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New research shows handheld pulse oximeters are suitable tools for frontline health workers in detecting severe illness in children under five in resource-poor countries

25 July 2021
Latest News New research handheld pulse oximetersPhoto credit Peter Caton

Frontline health workers who tested five different pulse oximeters to detect blood oxygen saturation in children under five at district hospitals in low resource hospitals, found that handheld oximeters are easy to use and a reliable, live-saving tool to detect pneumonia. Findings of the Malaria Consortium-led study suggests that these types of pulse oximeters should be made widely available to frontline health workers in low-resource countries. The study results were published in EClinicalMedicine.

Pulse oximeters can detect low blood oxygen saturation (SpO2), or hypoxaemia, an indicator of severe illness in children which can be fatal. They are a globally accepted, easy to use tool to identify severe illness, but are rarely available in resource-constrained countries. Malaria Consortium feels that the inclusion of pulse oximetry in the management of severe illness in resource-poor settings is required to stop the preventable deaths of many children.

“Now that we have shown that frontline health workers can use pulse oximeters, we need to focus on how this can be translated to best address COVID-19 as well as other severe illness – all frontline health workers should have these essential tools available to them,” said Kevin Baker, Research Advisor at Malaria Consortium and lead researcher of the study.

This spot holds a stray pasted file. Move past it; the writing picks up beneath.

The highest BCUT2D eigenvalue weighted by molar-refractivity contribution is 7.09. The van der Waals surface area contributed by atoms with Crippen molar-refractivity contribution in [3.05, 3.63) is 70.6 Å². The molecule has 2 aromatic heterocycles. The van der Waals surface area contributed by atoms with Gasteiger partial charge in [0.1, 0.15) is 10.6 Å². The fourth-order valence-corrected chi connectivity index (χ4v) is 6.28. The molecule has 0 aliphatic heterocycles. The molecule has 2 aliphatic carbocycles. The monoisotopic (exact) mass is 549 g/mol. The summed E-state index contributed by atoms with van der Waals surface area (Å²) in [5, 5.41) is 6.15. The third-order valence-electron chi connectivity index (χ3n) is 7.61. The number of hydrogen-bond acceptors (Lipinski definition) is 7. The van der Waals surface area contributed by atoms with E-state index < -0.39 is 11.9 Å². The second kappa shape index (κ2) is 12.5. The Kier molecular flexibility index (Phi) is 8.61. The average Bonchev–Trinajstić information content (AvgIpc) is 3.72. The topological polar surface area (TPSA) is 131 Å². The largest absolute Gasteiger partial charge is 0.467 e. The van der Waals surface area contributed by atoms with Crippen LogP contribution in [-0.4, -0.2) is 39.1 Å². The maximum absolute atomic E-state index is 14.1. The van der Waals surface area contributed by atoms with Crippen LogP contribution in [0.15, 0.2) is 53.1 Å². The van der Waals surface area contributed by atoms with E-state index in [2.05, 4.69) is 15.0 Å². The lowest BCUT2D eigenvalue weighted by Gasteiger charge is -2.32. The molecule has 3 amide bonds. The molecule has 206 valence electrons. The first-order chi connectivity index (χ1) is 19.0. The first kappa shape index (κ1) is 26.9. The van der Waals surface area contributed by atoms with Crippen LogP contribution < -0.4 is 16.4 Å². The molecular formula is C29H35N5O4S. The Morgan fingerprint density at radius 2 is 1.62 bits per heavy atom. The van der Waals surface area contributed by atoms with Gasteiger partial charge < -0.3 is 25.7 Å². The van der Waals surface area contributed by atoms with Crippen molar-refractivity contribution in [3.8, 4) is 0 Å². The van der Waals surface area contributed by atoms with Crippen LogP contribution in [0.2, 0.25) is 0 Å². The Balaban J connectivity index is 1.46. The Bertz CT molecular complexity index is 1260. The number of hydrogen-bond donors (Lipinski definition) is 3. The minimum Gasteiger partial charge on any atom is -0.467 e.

In this first large-scale study the researchers wanted to identify the most accurate, acceptable, scalable and user-friendly pulse oximeters for frontline health workers to detect hypoxaemia in children under five. The study took place in Cambodia, Ethiopia, South Sudan and Uganda, with 207 frontline health workers evaluating the devices’ performance. Five devices were tested: two fingertip pulse oximeters, two handheld pulse oximeters and one phone pulse oximeter. All devices are readily available on the market with costs ranging from 40 USD up to 250 USD.

Most health workers were able to use the devices to record a SpO2 measurement and the failure rate after three attempts was just 4.5 percent. The Masimo mobile phone pulse oximeter had the best overall performance across both primary and secondary outcome measures. Handheld pulse oximeters, Lifebox and Utech, with multiple probes to fit different ages of children, performed better than fingertip pulse oximeters. Fingertip devices, Contec and Devon were more likely to underestimate SpO2 and are therefore not recommended for use by frontline healthcare workers for children under five.

In 2014, the World Health Organization amended guidelines on facility-based management of pneumonia to include the use of pulse oximetry, when these devices are available. Supported by these findings and based on the experience of health workers using the tools as part of the study, Malaria Consortium is urging donors and governments to support the wider use of pulse oximeters as an effective tool to detect severe illness.

Malaria Consortium is a member of the Every Breath Counts Coalition, the world’s first public-private partnership to support national governments to end pneumonia deaths by 2030.

 

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